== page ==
Over the last two decades, the concept of “empowerment” has turned into a management intervention force improving the satisfaction of employees. Over the years, empowering employees has become rather popular in Western societies, though rather puzzling to HR managers in Eastern societies. Western societies commonly regard empowerment as a powerful tool that enhances employee satisfaction. While some researchers regard empowerment as a discretionary authority at work (also referred to as “discretion empowerment”), others perceive empowerment as something bigger than simply job autonomy by regarding the concept as an intrinsic motivation (also referred to as “psychological empowerment”). Many American researchers fairly treat empowerment as leadership behavior (also referred to as “leadership empowerment”) that facilitates employee performance by enabling and encouraging their work roles. While discretionary empowerment assumes control over how employees do their work, psychological empowerment helps employees realize that they can do their job better, and leadership empowerment supports and encourages employees’ work efforts.
Aside from these theoretical classifications, the core issue on empirical agenda is the extent to which the concept of “empowering employees” is capable of functioning within different cultural contexts. The referenced works by McFarlin & Sweeney (2001) and Fock et al (2013) are among lead research contributions in this context. The effectiveness of the mentioned theoretical generalizations often proves ambiguous and ineffective in practice considering diverse multicultural contexts of a contemporary professional working environment.

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Considering this, scholars suggest exploring boundary conditions capable of mitigating or enhancing the effects of empowerment on employee satisfaction. One of such boundary conditions refers to cultural values. Overall, HR management researchers hold that empowerment is mostly ineffective management tool within high power-distance cultures. While some cultures well accept unequal distributions of power in the workplace, many studies have shown that the effect of cultural values bounds to discretionary empowerment. This poses a serious question of whether the effect of psychological and leadership empowerment will also be limited within a high power-distance context.

Fock et al (2013) explain the effects of empowerment by means of a model proving that whenever managers proclaim leadership empowerment behaviors, an organization benefits from higher levels of psychological empowerment, perceived discretion, and higher job satisfaction among the employees. At that, Fock et al (2013) perceive power distance as a cultural value assuming subordinate relationship for managers. This indicates that employees from high power distance cultures usually anticipate autocratic treatment from their managers. Such a treatment leads to greater workplace discretion and makes subordinates de-motivated and uncomfortable with their job performance. Consequently, the effect of discretion empowerment on employee satisfaction is weak in high power-distance societies.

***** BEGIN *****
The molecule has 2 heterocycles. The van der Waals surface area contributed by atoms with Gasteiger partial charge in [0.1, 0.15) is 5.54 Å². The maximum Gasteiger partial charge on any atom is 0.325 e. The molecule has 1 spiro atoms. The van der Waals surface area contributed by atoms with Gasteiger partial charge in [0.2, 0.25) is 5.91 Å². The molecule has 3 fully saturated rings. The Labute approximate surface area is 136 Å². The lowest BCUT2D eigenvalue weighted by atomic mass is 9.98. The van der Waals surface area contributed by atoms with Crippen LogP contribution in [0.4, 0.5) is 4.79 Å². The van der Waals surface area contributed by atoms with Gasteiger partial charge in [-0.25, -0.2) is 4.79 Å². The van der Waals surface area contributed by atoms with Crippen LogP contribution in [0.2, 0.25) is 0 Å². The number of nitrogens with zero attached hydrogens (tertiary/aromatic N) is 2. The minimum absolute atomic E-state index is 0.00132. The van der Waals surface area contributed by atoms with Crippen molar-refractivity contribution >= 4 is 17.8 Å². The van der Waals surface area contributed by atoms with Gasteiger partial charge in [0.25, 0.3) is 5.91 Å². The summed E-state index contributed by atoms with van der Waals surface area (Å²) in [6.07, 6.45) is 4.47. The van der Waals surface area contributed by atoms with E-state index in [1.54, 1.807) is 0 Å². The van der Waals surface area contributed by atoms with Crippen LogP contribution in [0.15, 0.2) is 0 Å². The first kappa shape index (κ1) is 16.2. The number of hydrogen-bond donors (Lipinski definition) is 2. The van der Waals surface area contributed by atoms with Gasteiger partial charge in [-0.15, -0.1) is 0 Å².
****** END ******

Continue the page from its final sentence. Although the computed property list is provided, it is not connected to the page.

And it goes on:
With regard to leadership empowerment, Fock et al (2013) argue that in high power distance cultures such as China employees are more deferential and loyal to their managers. Overall, Fock et al (2013) hypothesize that high power distance is increasing the effect of leadership empowerment on discretion and psychological empowerment. Hence, leadership empowerment will not benefit the employees in low power-distance cultures (e.g. Canadian) compared to their high power-distance counterparts (e.g. Chinese). This means that high power-distance cultures will better receive leadership empowerment. While leadership empowerment well aligns with discretion empowerment and psychological empowerment, the cultures with high power-distance orientation (like Chinese) show the greatest level of alignment. As a result, higher discretion and psychological empowerment lead to higher employee satisfaction. Overall, power distance is a force that moderates the relationship between discretion empowerment and leadership empowerment, while their relationship (alignment) works better for high power-distance employees. The same concerns the alignment between psychological empowerment and leadership empowerment with their most effect on high power distance employees.

  • Fock, H., Hui, M. K., Au, K., & Bond, M. H. (2013). Moderation effects of power distance on the relationship between types of empowerment and employee satisfaction.
  • Journal of Cross-Cultural Psychology, 44(2), 281–298.
  • McFarlin, D. B., & Sweeney, P. D. (2001). Cross-cultural applications of organizational justice. In R. Cropanzano (Ed.), Justice in the workplace: From theory to practice (Vol. 2, pp. 67–95). Mahwah, NJ: Lawrence Erlbaum Publishers.